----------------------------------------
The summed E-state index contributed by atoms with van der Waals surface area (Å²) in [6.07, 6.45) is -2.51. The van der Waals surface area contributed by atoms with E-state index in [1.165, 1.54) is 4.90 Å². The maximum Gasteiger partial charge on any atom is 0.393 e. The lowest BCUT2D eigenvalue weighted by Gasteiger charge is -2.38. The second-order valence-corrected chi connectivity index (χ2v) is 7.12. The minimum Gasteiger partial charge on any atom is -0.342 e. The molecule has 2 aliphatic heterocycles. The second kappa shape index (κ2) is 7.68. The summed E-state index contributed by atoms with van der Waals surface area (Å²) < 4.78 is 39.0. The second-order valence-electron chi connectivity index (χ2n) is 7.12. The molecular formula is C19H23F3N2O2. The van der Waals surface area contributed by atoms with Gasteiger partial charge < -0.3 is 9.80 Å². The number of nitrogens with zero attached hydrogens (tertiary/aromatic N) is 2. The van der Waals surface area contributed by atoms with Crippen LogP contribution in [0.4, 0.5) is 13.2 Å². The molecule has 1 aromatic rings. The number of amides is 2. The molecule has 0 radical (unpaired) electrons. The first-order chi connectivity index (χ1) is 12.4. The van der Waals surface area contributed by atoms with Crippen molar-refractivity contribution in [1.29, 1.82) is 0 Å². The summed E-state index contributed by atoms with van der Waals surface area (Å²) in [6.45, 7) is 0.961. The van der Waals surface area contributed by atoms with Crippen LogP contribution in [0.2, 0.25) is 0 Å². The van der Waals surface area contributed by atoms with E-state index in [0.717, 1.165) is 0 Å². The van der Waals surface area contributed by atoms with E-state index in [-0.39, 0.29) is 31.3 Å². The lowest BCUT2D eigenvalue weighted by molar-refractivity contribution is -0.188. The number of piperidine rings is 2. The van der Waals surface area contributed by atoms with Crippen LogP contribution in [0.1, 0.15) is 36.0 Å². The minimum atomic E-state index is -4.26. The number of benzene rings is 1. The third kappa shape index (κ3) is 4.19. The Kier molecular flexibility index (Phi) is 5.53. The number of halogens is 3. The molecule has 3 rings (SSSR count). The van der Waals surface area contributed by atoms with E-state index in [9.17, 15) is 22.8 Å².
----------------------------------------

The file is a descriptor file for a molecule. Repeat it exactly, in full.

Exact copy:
The summed E-state index contributed by atoms with van der Waals surface area (Å²) in [6.07, 6.45) is -2.51. The van der Waals surface area contributed by atoms with E-state index in [1.165, 1.54) is 4.90 Å². The maximum Gasteiger partial charge on any atom is 0.393 e. The lowest BCUT2D eigenvalue weighted by Gasteiger charge is -2.38. The second-order valence-corrected chi connectivity index (χ2v) is 7.12. The minimum Gasteiger partial charge on any atom is -0.342 e. The molecule has 2 aliphatic heterocycles. The second kappa shape index (κ2) is 7.68. The summed E-state index contributed by atoms with van der Waals surface area (Å²) < 4.78 is 39.0. The second-order valence-electron chi connectivity index (χ2n) is 7.12. The molecular formula is C19H23F3N2O2. The van der Waals surface area contributed by atoms with Gasteiger partial charge < -0.3 is 9.80 Å². The number of nitrogens with zero attached hydrogens (tertiary/aromatic N) is 2. The van der Waals surface area contributed by atoms with Crippen LogP contribution in [0.4, 0.5) is 13.2 Å². The molecule has 1 aromatic rings. The number of amides is 2. The molecule has 0 radical (unpaired) electrons. The first-order chi connectivity index (χ1) is 12.4. The van der Waals surface area contributed by atoms with Crippen molar-refractivity contribution in [1.29, 1.82) is 0 Å². The summed E-state index contributed by atoms with van der Waals surface area (Å²) in [6.45, 7) is 0.961. The van der Waals surface area contributed by atoms with Crippen LogP contribution in [0.2, 0.25) is 0 Å². The van der Waals surface area contributed by atoms with E-state index in [0.717, 1.165) is 0 Å². The van der Waals surface area contributed by atoms with E-state index in [-0.39, 0.29) is 31.3 Å². The lowest BCUT2D eigenvalue weighted by molar-refractivity contribution is -0.188. The number of piperidine rings is 2. The van der Waals surface area contributed by atoms with Crippen LogP contribution in [0.1, 0.15) is 36.0 Å². The minimum atomic E-state index is -4.26. The number of benzene rings is 1. The third kappa shape index (κ3) is 4.19. The Kier molecular flexibility index (Phi) is 5.53. The number of halogens is 3. The molecule has 3 rings (SSSR count). The van der Waals surface area contributed by atoms with E-state index in [9.17, 15) is 22.8 Å².